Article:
On road, the ride motions are comfortable and well-controlled (especially when equipped with the 17-inch wheels and P265/65R17 tires that come with the Sport and Limited models) and the 4Runner is commendably quiet. With Vehicle Stability Control (VSC) and Traction Control aboard, and the inherently modest grip of the all-weather tires, the 4Runner isn’t a cornering dynamo, but it’s also nearly impossible to upset. The steering is weighted well, but the tires just don’t want to tell the driver what’s going on down there.
The outgoing 4Runner was justly criticized for being stingy on interior room and so the new one is larger inside, but surprisingly not in every way.
Compared to the 2002 model, the 2003 4Runner’s wheelbase and overall length are both up 4.5 inches to 109.8 and 187.8 respectively and that stretch is reflected in the increase in front leg room from 42.6 to 43.7 inches. However rear leg room (not a strong point in the old 4Runner) actually shrinks from 34.9 to 34.7 inches. That’s unexpected.
The biggest gain in roominess comes as width. On the outside the 2003 4Runner expands as much as 7.3 inches more than the 2002 models (and as little as 2.9 inches depending on trim) and inside that results in 4.4 inches more front shoulder room and a full 5.5 inches more front hip room. The old 4Runner’s interior felt claustrophobically narrow, while the new one is competitive with other SUVs in this size class. But buyers shopping for maximum interior room should look beyond the 4Runner. Sure the innards are bigger than the old 4Runner, but it’s still not huge. And it lacks a third-row seat.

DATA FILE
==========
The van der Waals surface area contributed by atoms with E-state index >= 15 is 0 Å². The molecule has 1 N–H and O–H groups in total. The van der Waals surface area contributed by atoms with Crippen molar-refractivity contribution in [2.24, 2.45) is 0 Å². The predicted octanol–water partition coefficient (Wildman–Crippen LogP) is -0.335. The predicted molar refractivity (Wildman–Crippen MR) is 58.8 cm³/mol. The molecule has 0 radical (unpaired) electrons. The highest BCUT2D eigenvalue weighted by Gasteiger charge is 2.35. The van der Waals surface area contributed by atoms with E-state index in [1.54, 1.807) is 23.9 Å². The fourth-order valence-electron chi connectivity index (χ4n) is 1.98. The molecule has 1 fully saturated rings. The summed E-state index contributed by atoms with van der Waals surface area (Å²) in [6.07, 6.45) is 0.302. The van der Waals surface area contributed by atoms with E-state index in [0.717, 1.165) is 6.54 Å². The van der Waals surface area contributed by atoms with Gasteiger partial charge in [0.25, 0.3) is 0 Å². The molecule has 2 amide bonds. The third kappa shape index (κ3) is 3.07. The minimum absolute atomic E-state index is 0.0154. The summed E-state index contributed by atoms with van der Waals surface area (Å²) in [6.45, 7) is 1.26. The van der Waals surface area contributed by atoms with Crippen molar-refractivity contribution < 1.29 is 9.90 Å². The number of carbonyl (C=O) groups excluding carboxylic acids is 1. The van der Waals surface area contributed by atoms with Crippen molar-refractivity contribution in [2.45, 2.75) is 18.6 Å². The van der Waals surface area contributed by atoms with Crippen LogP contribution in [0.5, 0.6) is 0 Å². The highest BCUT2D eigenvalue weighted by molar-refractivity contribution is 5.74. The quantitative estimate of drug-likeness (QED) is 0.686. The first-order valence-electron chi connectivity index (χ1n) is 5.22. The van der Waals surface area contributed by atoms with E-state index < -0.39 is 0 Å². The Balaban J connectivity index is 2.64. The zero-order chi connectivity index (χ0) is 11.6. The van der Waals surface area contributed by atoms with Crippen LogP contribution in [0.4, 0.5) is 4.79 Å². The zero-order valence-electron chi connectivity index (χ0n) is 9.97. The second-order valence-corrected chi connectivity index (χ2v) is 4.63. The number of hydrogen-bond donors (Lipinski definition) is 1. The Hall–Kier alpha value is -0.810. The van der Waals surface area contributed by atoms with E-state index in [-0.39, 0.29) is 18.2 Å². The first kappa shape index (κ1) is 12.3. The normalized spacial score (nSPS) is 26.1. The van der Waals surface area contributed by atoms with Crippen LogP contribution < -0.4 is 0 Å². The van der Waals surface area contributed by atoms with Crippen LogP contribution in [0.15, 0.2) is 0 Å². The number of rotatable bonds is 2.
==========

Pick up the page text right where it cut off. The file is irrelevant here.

2003 Toyota 4RunnerEnlarge Photo
Strangely Toyota didn’t install a third-row seat in the 4Runner and it still doesn’t have one in the similarly sized Highlander crossover ute either. That gives the company two mainstream-size SUVs missing an element that others like the Honda Pilot carry as standard. Toyota does claim, however to be working on a third-row seat for the Highlander.
Not for everyone, perfect for someone
Toyota is shipping the 4Runner in three flavors: SR5, Sport and Limited. The SR5 is well enough equipped to not seem like a base model. The Sport is a bit more aggressive with a non-functional hood scoop and bigger wheels and tires. The Limited goes monochrome on the outside and leather inside. Considering the new 4Runner’s space-agey styling, the Limited’s muted appearance seems to look best. But 4Runner buyers are supposed to be a bit more exuberant than, say, Highlander owners and it’s likely a lot of Sports will end up on the road. This is after all a high-capability vehicle built with adventure in mind and it will likely attract some adventurous people.
In off-road ability and drivetrain sophistication, the new 4Runner is the class of its class, and with prices expected to range between $24,000 and $35,000 a reasonable value too. It’s a genuine SUV among pretenders.
2003 Toyota 4Runner
Base price: $35,000 (est.; $24,000 base)
Engine: 4.0-liter V-6, 245 hp; 4.7-liter V-8, 235 hp
Drivetrain: Four-speed automatic transmission, four-wheel drive
Length x width x height: 187.8 x 73.8 x 71.2 in
Wheelbase: 109.8 in
Curb weight: 4290 lb
Safety equipment: Dual front airbags, four-wheel anti-lock disc brakes
Major standard equipment: Power windows/locks/mirrors, A/C, cruise control, CD player, keyless entry
Warranty: Three years/36,000 miles
The Car Connection Consumer Review
Great car with all the extras.